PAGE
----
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Help!, My Pastor Grooms Power with Fear

toxic church culture

A young Christian entering into ministry once told me that his principal Christian mentor informed him that he (the mentor) had the “gift of intimidation.” Gulp. Power leaders with the so-called gift of intimidation, which is not a gift but a strategy for aggrandizing power through fear, make up the world of politics and business. And, at times, the church. Especially one with a toxic church culture.

Add to this strategy the make-up of a narcissist and you have a toxic church culture that may well appear to everyone as successful, strategic, innovative, observably Christian and biblical, and worthy of emulation. Once the curtains are pulled back, and one might have to say IF the curtains are pulled back, what was observably Christian and biblical becomes ugly, unChristian, unbiblical, and contrary to the gospel.

Pastors who are power-through-fear leaders groom people into their power and fear culture. Here are some of the noticeable features of that grooming. Power, and Laura and I develop this more in our book (A Church called Tov), has the capacity to diminish a person’s ability to empathize and care and make persons reckless and care-less (other than for their own power).

Eight elements of a power-through-fear culture:

  1. Power becomes invested, knowingly or not, intentionally or not, in a single person, the pastor.
  2. The pastor’s approval becomes the only meaningful approval in the leadership and staff. Remember, that for some people the pastor’s approval is God’s approval.
  3. Those approved by the pastor (and his inner circle of approvers) experience status enhancement. “If the pastor approves me, I must be somebody.” In power through fear cultures an inner circle of the approved is formed and those inside know they are special. They are special because they are approved. Hear this: a message of unconditional love by God is thwarted by a pastor who approves of others conditionally. This is nothing less than grooming for the pastor’s power. We don’t need inner circles in churches who are inner because they’ve been groomed to be insiders.
  4. Power pastors have a blade that cuts on both sides: it provides status enhancement on one side and status diminishment on the other.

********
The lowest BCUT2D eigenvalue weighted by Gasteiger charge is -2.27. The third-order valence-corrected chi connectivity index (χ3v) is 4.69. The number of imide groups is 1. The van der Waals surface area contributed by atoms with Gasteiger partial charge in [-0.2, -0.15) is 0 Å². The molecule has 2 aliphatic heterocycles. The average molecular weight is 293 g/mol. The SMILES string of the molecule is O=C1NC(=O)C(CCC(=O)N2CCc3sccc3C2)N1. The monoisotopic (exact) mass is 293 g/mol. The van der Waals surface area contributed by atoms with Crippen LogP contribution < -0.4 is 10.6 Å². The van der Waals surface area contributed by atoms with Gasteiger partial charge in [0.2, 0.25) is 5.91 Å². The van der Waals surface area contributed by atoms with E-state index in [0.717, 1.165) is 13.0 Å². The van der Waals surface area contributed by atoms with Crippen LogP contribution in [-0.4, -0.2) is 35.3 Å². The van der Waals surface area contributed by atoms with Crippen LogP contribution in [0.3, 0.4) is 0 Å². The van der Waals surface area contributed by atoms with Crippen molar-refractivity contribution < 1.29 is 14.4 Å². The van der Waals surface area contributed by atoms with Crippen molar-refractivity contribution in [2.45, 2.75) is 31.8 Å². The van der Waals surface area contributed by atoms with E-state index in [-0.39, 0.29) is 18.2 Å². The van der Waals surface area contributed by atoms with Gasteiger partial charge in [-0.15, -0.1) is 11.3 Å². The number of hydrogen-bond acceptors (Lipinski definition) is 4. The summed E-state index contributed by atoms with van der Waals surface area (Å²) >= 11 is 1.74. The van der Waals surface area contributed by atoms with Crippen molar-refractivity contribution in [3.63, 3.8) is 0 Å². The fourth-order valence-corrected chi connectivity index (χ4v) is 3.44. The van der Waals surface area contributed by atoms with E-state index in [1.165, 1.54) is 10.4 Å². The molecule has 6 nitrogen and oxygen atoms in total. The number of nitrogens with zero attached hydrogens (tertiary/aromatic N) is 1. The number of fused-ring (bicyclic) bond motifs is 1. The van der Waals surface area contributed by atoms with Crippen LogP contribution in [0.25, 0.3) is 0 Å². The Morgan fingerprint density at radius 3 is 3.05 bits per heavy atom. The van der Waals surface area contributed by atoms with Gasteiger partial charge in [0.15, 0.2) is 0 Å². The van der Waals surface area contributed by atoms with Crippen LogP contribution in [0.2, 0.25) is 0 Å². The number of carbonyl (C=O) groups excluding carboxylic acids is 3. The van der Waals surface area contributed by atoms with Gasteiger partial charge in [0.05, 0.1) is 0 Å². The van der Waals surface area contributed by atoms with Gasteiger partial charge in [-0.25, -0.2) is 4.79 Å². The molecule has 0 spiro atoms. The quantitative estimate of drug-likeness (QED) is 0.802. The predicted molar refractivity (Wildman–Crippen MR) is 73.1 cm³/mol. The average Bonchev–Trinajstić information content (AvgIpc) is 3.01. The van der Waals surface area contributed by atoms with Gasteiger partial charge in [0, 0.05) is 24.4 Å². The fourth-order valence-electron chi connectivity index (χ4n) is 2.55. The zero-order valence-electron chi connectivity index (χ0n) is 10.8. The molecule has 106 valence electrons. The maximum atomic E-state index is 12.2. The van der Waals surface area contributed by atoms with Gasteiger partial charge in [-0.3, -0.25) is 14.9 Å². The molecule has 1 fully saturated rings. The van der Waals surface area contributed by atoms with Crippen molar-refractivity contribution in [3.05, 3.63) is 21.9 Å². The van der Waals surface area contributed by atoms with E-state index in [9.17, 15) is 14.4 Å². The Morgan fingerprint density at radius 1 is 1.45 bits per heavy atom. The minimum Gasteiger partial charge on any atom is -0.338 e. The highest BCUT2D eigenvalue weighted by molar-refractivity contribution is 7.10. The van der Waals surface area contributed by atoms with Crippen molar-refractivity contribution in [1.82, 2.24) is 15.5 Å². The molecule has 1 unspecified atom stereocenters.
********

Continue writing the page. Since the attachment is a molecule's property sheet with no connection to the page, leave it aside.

5. The power of the pastor and his or her inner circle has become fear-based. Staff and other leaders are now intimidated. This is grooming.
  6. Judgments and decisions are made behind closed doors. Insiders know, outsiders don’t know, but the ruling reputation remains: our pastor is great, our church is great, let’s keep it up.
  7. Behind that wall of secrecy lurks a culture that fears status degradation by shaming, humiliating, and re-assigning. This culture is formed through private reporting to the power pastor about what so-and-so said or did. Now everyone is wondering about everyone.
  8. The end of the power culture is removal from the toxic culture of power-through-fear, leading very often to guilt (before God, mind you) and humiliation and depression and the impacts of gaslighting.

As Ronald Enroth, an expert on power-based church leaders, describes it, an abusive, fear-based church culture emerges with power-mongering leaders:

Ruler is the right term to describe the kind of people in authoritarian leadership roles. . . . They are spiritual tyrants who take unholy pleasure in requiring obedience and subordination of their followers. It is important to recognize that leadership depends on followership, and from a truly Christian perspective, that means cooperation with the leader rather than domination and control by the leader. The source of legitimate Christian leadership therefore lies in entrusted authority.

The spiritual autocrat, the religious dictator, attempts to compel subordination; the true Christian leader can legitimately only elicit followership.

Everything about this kind of power-through-fear culture is wrong, it is anti-gospel, it is anti-pastor, it is anti-Jesus, and it is anti-biblical and subChristian. But it is the way of the Kosmos and Flesh and so it creeps into church cultures seeking to remake us in its grip.

In the coming weeks I will develop posts about what Laura and I call the “Circle of Tov,” or the circle of goodness that forms into a goodness culture. But we have to know what we are up against so we can resist toxicity, and the two major problems facing a tov culture are narcissistic pastors and their power-through-fear culture formation.

This article originally appeared here.
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Scot McKnight is a recognized authority on the New Testament, early Christianity, and the historical Jesus. McKnight, author of more than fifty books, is the Professor of New Testament at Northern Seminary in Lombard, IL.